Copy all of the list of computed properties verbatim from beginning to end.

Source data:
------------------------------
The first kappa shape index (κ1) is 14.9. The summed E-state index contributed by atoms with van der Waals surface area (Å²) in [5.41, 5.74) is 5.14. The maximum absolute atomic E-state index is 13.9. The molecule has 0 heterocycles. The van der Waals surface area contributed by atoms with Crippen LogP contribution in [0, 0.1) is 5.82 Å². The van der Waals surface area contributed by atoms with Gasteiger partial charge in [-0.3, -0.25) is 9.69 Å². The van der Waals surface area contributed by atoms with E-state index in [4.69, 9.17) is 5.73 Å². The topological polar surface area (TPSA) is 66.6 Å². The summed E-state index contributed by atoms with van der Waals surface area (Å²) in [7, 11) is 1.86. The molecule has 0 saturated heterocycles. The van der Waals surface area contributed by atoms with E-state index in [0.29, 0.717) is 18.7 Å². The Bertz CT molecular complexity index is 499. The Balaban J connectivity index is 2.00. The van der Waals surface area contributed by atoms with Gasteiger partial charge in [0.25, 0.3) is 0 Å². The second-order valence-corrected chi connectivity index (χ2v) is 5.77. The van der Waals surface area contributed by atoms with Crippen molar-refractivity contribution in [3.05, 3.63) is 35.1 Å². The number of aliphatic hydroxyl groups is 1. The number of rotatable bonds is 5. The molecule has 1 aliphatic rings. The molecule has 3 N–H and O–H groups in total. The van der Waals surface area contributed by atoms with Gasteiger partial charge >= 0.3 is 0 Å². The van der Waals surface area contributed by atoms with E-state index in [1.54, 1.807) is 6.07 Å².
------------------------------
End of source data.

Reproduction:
The first kappa shape index (κ1) is 14.9. The summed E-state index contributed by atoms with van der Waals surface area (Å²) in [5.41, 5.74) is 5.14. The maximum absolute atomic E-state index is 13.9. The molecule has 0 heterocycles. The van der Waals surface area contributed by atoms with Crippen LogP contribution in [0, 0.1) is 5.82 Å². The van der Waals surface area contributed by atoms with Gasteiger partial charge in [-0.3, -0.25) is 9.69 Å². The van der Waals surface area contributed by atoms with E-state index in [4.69, 9.17) is 5.73 Å². The topological polar surface area (TPSA) is 66.6 Å². The summed E-state index contributed by atoms with van der Waals surface area (Å²) in [7, 11) is 1.86. The molecule has 0 saturated heterocycles. The van der Waals surface area contributed by atoms with E-state index in [0.29, 0.717) is 18.7 Å². The Bertz CT molecular complexity index is 499. The Balaban J connectivity index is 2.00. The van der Waals surface area contributed by atoms with Gasteiger partial charge in [0.25, 0.3) is 0 Å². The second-order valence-corrected chi connectivity index (χ2v) is 5.77. The van der Waals surface area contributed by atoms with Crippen molar-refractivity contribution in [3.05, 3.63) is 35.1 Å². The number of aliphatic hydroxyl groups is 1. The number of rotatable bonds is 5. The molecule has 1 aliphatic rings. The molecule has 3 N–H and O–H groups in total. The van der Waals surface area contributed by atoms with Gasteiger partial charge >= 0.3 is 0 Å². The van der Waals surface area contributed by atoms with E-state index in [1.54, 1.807) is 6.07 Å².